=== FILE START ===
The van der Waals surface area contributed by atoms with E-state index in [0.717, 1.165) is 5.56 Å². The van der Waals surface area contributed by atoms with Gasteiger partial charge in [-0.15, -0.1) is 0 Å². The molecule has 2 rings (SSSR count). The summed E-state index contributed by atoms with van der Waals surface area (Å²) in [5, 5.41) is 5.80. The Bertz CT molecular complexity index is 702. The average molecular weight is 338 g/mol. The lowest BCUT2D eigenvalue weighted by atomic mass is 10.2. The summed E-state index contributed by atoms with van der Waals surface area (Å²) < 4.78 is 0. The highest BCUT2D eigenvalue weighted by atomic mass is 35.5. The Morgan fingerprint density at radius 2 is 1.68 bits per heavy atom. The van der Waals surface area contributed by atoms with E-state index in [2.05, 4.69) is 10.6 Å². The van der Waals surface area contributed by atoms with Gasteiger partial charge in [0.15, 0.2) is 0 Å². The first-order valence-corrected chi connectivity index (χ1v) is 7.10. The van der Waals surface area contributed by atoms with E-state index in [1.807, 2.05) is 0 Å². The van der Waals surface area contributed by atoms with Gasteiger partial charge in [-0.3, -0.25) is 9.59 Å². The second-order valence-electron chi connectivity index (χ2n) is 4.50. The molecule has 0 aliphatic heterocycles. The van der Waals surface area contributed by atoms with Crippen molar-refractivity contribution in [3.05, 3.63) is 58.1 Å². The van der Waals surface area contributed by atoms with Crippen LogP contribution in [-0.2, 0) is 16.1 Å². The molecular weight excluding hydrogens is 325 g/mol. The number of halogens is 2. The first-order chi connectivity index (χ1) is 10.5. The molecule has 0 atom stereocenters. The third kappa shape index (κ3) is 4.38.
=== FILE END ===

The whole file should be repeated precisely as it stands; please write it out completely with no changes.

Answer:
The van der Waals surface area contributed by atoms with E-state index in [0.717, 1.165) is 5.56 Å². The van der Waals surface area contributed by atoms with Gasteiger partial charge in [-0.15, -0.1) is 0 Å². The molecule has 2 rings (SSSR count). The summed E-state index contributed by atoms with van der Waals surface area (Å²) in [5, 5.41) is 5.80. The Bertz CT molecular complexity index is 702. The average molecular weight is 338 g/mol. The lowest BCUT2D eigenvalue weighted by atomic mass is 10.2. The summed E-state index contributed by atoms with van der Waals surface area (Å²) < 4.78 is 0. The highest BCUT2D eigenvalue weighted by atomic mass is 35.5. The Morgan fingerprint density at radius 2 is 1.68 bits per heavy atom. The van der Waals surface area contributed by atoms with E-state index in [2.05, 4.69) is 10.6 Å². The van der Waals surface area contributed by atoms with Gasteiger partial charge in [0.15, 0.2) is 0 Å². The first-order valence-corrected chi connectivity index (χ1v) is 7.10. The van der Waals surface area contributed by atoms with E-state index in [1.807, 2.05) is 0 Å². The van der Waals surface area contributed by atoms with Gasteiger partial charge in [-0.3, -0.25) is 9.59 Å². The second-order valence-electron chi connectivity index (χ2n) is 4.50. The molecule has 0 aliphatic heterocycles. The van der Waals surface area contributed by atoms with Crippen molar-refractivity contribution in [3.05, 3.63) is 58.1 Å². The van der Waals surface area contributed by atoms with Crippen LogP contribution in [-0.2, 0) is 16.1 Å². The molecular weight excluding hydrogens is 325 g/mol. The number of halogens is 2. The first-order chi connectivity index (χ1) is 10.5. The molecule has 0 atom stereocenters. The third kappa shape index (κ3) is 4.38.